FORMER Western Regional Minister, Joseph Boahen Aidoo has expressed strong views that the economy of Ghana was restored by the opposition New Patriotic Party (NPP) in the last eight years of its control of the country's economy; “Our party was able to rescue Ghana's ailing economy which it inherited from the erstwhile National Democratic Congress (NDC) government in 2000,” he said.
According to Mr. Aidoo, the economy at the time was in shambles and on a slippery path of near collapse until the Government came in to rescue the situation. But for the prudent economic policies that were put in place by the NPP administration immediately it assumed power, Ghana 's financial sector and all areas of the economy could have come to ground to a standstill, because they were facing serious challenges.
Speaking on Good News FM, a local radio station in Takoradi, last weekend, during a review of the 2009 budget, he said as at the time the NDC was leaving office, inflation rate in Ghana was galloping as it was in Zimbabwe.
Therefore, Mr. Aidoo, a former Geography lecturer at the Kwame Nkrumah University of Science and Technology (KNUST) and currently a Member of Parliament for Amenfi East, said since Ghana's economy, particularly her inflation rate was racing like that of Zimbabwe, when her inflation rate stood at 48%, with Ghana's inflation around 41%, his prognosis would not be far from the truth, when he stated that the two countries would have by now been in the same situation if the NDC had continued to be in office after the 2000 election.
Apart from the high inflation rate, he said the growth rate of the country at the time was not the best, since it was constantly fluctuating from 3.4 to 3.7. However, as the NPP took over power, he said they managed to grow the economy of the country from 3.7% that it inherited to 4.5% which was further grown to 5.3% and subsequently to 6.5%.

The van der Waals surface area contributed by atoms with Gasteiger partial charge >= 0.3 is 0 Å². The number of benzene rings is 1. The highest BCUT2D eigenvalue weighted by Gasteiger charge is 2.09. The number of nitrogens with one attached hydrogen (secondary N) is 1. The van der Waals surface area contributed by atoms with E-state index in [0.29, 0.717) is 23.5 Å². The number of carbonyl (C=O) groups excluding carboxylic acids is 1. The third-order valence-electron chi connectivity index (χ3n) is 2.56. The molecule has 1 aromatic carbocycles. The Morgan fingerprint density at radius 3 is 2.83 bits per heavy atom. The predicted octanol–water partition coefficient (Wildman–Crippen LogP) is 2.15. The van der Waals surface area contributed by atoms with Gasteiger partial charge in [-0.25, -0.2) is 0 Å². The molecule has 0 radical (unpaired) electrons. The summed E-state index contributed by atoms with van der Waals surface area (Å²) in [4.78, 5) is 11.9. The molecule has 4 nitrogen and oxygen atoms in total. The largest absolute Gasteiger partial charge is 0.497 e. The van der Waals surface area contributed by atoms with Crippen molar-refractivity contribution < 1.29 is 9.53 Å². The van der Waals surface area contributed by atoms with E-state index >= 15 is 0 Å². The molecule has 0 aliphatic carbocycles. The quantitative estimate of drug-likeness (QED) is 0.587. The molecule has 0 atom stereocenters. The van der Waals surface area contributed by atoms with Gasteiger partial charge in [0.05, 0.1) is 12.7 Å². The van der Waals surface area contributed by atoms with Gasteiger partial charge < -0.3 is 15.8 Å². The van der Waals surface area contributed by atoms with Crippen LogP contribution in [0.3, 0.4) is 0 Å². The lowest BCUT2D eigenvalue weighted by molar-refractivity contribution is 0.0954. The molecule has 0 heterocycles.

He said though the country's growth target as envisaged by the NPP was around 7%, it could only manage to reach 6.2% in 2008, even when the world's economy was in recession with the infamous credit crunch hitting many developed and underdeveloped countries globally.
Despite these challenges that confronted the administration, he said the NPP also managed to hand over to the NDC a much stronger economy that was resilient to external pressures. Continuing, Mr. Aidoo noted that inflation as at 2008 when the NPP was leaving office was around 18.2%, which in his view was far better than the inflation the latter inherited from the former in 2000.
The country's reserves he said also grew significantly under the NPP as against the slight growth that Ghana experienced under the erstwhile NDC government. Instead of 253 million dollars inherited from the NDC by the NPP, he said when they were leaving office they had expanded the economy, growing the country's reserves to about 2.3 billion dollars. An achievement that he believes would complement the performance of the current administration.
Meanwhile, the Western regional Youth Organizer of the NDC, Mr. Solomon Yaw Nkansah who was also a panel on the programme dubbed “Npanyin Ehyea'', stood on his grounds, disagreeing entirely with the views expressed by the legislator.
According to him, the former NDC government handed over a strong economy to the NPP government. He said most of the infrastructure that the NPP inherited was as a result of the prudent economic management of the NDC.
He mentioned hospitals, roads and schools that were constructed by the NDC regime and challenged the former Minister to also mention visible infrastructure development that could match the NDC's achievements. To this end, he rubbished the figures being presented by the Minister, saying “you don't know NPP members, they can present any figure just to confuse you”
Known in private life as Solo, the Youth Organizer also debated with the Minister on the nature of the roads in the western region and blamed the NPP for its failure to maintain the feeder roads in the region, a system he said the NDC had adopted to help farmers to ply on the good roads in transporting their farm products from the farming communities to the towns and cities for accessible and ready markets.
This stance of Solo did not go down well with the former Minister who rather accused the former NDC government of its failure to tar the feeder roads in the region. The two men, however, mentioned the number of roads that their parties rehabilitated, constructed and maintained during their tenure of office.